A CONSULTANT at Warwick Hospital was among those who warned Theresa May patients were dying in hospital corridors because the NHS was so short-staffed and under-funded.
Chris Hetherington, who is Clinical Director of Emergency Medicine at the Lakin Road hospital, was among some 60 doctors who signed the letter telling the Prime Minister about ‘serious concerns for patient safety’.
The letter was signed by consultants representing the hospitals they work at.
Warwick Hospital has seen high numbers of patients since Christmas Eve, with chief executive Glen Burley saying the pressures on urgent care were the worst he had seen in his 11 years in charge.
Some operations were even cancelled to allow consultants to work in the busy A&E department.
The letter from consultants to Mrs May read: “We feel compelled to speak out in support of our hardworking and dedicated nursing, medical and allied head professional colleagues and for the very serious concerns we have for the safety of our patients.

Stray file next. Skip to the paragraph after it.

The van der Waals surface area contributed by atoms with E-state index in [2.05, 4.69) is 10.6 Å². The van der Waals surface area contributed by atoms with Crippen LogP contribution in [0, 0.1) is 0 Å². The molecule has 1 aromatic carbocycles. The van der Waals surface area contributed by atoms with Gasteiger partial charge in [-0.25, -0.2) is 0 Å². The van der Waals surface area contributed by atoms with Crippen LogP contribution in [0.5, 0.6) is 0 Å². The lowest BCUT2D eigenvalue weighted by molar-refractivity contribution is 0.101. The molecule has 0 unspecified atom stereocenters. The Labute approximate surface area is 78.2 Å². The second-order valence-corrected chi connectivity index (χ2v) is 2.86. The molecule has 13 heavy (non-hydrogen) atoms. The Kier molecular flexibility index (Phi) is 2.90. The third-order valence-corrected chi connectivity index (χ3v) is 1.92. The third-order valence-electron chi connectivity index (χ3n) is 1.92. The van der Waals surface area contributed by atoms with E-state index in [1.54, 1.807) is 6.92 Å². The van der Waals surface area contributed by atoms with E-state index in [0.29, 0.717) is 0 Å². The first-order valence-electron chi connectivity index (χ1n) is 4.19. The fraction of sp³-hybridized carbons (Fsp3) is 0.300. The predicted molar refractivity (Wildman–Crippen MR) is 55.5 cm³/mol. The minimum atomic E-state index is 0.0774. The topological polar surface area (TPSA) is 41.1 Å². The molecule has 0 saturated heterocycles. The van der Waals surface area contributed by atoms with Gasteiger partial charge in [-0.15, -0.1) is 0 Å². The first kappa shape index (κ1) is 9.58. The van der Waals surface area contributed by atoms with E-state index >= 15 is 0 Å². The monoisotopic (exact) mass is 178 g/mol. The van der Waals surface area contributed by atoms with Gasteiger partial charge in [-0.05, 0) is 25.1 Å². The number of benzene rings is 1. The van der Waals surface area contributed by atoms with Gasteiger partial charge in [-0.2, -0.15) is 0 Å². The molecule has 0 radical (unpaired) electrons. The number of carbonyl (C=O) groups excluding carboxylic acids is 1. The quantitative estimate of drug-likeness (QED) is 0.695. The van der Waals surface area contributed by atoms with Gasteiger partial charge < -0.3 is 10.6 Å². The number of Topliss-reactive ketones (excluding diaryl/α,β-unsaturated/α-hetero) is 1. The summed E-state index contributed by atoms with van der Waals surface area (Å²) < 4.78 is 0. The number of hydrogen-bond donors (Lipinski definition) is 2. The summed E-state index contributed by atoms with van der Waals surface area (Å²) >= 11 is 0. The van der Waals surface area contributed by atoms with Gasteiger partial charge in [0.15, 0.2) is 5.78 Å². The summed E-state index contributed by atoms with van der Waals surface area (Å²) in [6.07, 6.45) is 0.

“This current level of safety compromise is at times intolerable, despite the best efforts of staff.”
Doctors urged the Prime Minister to ‘significantly’ increase social care funding so patients could be discharged to be cared for in the community.
They also want more beds made available and an increase in the number of doctors and nurses.
The letter continued: “We would like to apologise to our patients for being unable to fulfil our pledge for a safe and efficient service and acknowledge the hard work and dedication of the staff.”
But a spokeswoman from the Department of Health and Social Care said improvements had been made.
She said: “There has been a 68.7 per cent increase in the number of A&E consultants since 2010, and the NHS was given top priority in the recent budget with an extra £2.8billion allocated over the next two years.
“But we know there is a great deal of pressure in A&E departments, and we are grateful to all NHS staff for their incredible work in challenging circumstances. That’s why we recently announced the largest single increase in doctor training places in the history of the NHS – a 25 per cent expansion.”